There are messages in A Serbian Film that probably have merit. The idea that it reflects a self-deprecating view of its namesake country, the paranoia toward its authorities, and possible general moral decay there are present in the film, but I simply do not buy the idea that its messages warrant this degree of shocking content. I don't find it too surprising that some viewers will find that enough to justify its gore and sexual transgressions, so perhaps you may if you decide to challenge yourself with seeing this movie. But that I can assure you that is a pointless exercise and this kind of shock value is of little to no value at all. Do not see A Serbian Film. Seriously, you will likely regret it.
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Comments

Tracked by 4 customers

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Showing 1-10 of 16 posts in this discussion
Initial post: Apr 3, 2011 8:37:26 AM PDT
Last edited by the author on Apr 3, 2011 8:38:20 AM PDT
H. Schneider says:
Heroic.
I have a vague notion what you are talking about.
I am surprised at how many words you find for your disgust. Well done!
The reference to Salo means the film, right? I was so fed up after 10 minutes with that one, that I stopped it.

In reply to an earlier post on Apr 6, 2011 7:31:18 PM PDT
K. Driscoll says:
Thanks and yes, Salo or the 120 days of sodom from the Maruis De Sade. Horrifying indeed, but at least significant. It ruined my lunch for a few days. :)

Posted on Apr 6, 2011 8:36:03 PM PDT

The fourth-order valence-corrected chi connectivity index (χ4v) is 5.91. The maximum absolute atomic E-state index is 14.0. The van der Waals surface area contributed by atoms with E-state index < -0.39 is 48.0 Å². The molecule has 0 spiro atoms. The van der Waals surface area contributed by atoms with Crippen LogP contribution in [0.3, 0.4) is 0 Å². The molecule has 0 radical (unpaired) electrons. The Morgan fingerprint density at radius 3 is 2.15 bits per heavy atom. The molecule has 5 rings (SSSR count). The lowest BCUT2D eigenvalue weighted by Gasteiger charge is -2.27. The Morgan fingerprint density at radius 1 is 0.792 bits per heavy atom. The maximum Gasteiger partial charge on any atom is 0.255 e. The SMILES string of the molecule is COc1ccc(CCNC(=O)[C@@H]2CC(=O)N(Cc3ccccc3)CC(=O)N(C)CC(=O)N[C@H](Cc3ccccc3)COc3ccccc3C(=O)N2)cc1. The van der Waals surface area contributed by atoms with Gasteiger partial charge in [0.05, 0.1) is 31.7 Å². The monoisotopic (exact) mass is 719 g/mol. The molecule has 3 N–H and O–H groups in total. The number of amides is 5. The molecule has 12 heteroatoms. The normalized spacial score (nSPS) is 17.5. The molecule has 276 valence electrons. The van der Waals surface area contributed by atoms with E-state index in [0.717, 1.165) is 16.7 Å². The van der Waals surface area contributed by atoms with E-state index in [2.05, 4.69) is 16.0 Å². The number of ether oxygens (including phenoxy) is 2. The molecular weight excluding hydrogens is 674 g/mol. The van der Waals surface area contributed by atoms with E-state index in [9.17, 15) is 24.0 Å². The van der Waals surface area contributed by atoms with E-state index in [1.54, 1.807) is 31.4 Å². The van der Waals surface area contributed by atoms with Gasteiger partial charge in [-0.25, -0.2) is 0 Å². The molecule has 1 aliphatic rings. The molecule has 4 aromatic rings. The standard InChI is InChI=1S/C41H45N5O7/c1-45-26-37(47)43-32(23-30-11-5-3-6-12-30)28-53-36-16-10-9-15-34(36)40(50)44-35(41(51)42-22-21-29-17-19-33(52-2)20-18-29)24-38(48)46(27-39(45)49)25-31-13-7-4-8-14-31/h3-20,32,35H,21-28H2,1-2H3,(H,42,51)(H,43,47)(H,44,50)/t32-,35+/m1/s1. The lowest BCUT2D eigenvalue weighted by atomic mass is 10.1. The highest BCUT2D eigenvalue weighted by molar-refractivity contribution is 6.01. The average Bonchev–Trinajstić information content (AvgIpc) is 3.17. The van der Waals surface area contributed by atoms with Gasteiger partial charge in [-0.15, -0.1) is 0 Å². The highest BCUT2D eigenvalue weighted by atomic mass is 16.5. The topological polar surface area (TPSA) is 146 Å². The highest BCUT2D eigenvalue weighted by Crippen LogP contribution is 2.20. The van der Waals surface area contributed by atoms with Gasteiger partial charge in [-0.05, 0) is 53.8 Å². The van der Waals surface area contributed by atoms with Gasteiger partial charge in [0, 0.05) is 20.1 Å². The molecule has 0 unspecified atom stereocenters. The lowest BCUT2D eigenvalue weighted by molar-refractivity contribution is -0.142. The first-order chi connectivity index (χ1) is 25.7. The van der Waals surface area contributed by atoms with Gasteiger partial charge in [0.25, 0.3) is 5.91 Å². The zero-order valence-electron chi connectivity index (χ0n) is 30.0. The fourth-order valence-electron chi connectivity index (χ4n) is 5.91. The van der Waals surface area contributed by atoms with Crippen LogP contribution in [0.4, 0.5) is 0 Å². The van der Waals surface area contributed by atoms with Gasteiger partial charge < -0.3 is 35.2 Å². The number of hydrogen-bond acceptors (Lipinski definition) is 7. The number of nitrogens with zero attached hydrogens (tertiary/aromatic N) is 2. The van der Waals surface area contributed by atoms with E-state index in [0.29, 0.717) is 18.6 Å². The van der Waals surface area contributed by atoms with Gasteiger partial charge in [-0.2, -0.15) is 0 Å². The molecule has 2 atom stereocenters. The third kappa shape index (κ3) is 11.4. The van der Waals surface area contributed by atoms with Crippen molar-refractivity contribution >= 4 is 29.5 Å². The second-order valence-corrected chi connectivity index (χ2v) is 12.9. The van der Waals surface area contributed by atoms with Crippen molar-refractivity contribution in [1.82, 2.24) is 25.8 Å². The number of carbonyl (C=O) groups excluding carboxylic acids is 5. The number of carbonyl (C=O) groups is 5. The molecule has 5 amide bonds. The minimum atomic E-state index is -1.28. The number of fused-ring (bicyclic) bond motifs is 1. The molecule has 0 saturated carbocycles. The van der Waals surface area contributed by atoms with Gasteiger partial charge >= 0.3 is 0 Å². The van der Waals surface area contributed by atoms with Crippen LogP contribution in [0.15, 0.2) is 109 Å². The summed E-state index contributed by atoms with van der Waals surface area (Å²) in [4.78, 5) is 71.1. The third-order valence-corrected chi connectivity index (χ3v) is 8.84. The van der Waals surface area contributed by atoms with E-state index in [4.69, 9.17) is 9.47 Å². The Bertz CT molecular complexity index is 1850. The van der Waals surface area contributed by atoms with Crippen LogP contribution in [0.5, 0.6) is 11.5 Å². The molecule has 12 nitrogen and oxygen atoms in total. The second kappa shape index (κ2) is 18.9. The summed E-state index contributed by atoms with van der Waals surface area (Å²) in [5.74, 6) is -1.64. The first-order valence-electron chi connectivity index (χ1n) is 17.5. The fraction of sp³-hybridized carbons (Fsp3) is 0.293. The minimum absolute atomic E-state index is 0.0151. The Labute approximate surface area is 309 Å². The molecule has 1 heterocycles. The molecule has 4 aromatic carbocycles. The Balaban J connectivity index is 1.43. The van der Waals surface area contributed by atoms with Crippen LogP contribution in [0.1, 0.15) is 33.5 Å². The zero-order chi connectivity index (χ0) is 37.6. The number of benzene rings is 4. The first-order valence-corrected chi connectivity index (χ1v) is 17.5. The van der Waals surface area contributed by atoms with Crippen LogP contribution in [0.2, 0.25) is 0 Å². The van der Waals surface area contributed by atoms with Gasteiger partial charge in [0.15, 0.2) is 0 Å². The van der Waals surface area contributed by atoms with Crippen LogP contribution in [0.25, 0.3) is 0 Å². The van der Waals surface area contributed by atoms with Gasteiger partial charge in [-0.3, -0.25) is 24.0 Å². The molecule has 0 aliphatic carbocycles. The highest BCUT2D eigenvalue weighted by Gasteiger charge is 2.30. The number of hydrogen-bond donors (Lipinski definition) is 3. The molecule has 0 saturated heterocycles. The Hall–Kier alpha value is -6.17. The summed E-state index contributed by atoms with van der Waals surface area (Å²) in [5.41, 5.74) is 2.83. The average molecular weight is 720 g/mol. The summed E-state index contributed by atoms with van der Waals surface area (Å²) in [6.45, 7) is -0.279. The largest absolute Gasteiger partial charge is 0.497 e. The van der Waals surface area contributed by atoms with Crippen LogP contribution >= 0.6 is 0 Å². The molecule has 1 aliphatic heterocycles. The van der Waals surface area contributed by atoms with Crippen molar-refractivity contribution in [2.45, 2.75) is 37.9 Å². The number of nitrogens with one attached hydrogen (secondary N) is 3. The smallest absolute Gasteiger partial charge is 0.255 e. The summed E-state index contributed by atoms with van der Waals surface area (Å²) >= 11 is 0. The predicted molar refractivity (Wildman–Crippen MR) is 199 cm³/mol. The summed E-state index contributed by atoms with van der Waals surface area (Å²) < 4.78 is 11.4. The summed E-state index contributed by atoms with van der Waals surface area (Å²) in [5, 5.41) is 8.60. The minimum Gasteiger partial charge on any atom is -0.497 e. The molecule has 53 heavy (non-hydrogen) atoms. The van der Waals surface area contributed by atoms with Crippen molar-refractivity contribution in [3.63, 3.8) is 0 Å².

K.
An excellent review. I agree that too much shock value "is of little or no value". Well said. I will avoid this film.
Thank you for the review.

Posted on Apr 27, 2011 9:19:17 PM PDT
EliteLamo says:
so stoked to check out your last three films you reviewed, including this one. Damn, been a new york minute man lol. Glad you are still reviewing. Since you say not to see it, now I so must see it, its really gnawing at me now after reading your review, twice.

In reply to an earlier post on Apr 29, 2011 8:06:08 PM PDT
I've heard both types of reviews about this film. One, it's a piece of shock cinema with no artistic value at all, or, it's a great film that talks about the depravity in Serbia (and the former Yugoslavia). It's playing for 2 weeks in NYC in May, and I may still check it out. Not sure, yet.

In reply to an earlier post on Apr 30, 2011 11:19:24 AM PDT
Last edited by the author on Apr 30, 2011 11:20:33 AM PDT
K. Driscoll says:
Thanks for the kind words Ken (good to hear from you) and W. Easley.

And GG, keep in mind the version receiving limited release stateside is edited considerably (I've heard from different sources that anywhere from four to eight minutes will be cut). I personally see both sides of the debate and I think this review leans more toward I mixed review than a two star. It does have a thing or two to say for sure. Thanks for the feedback.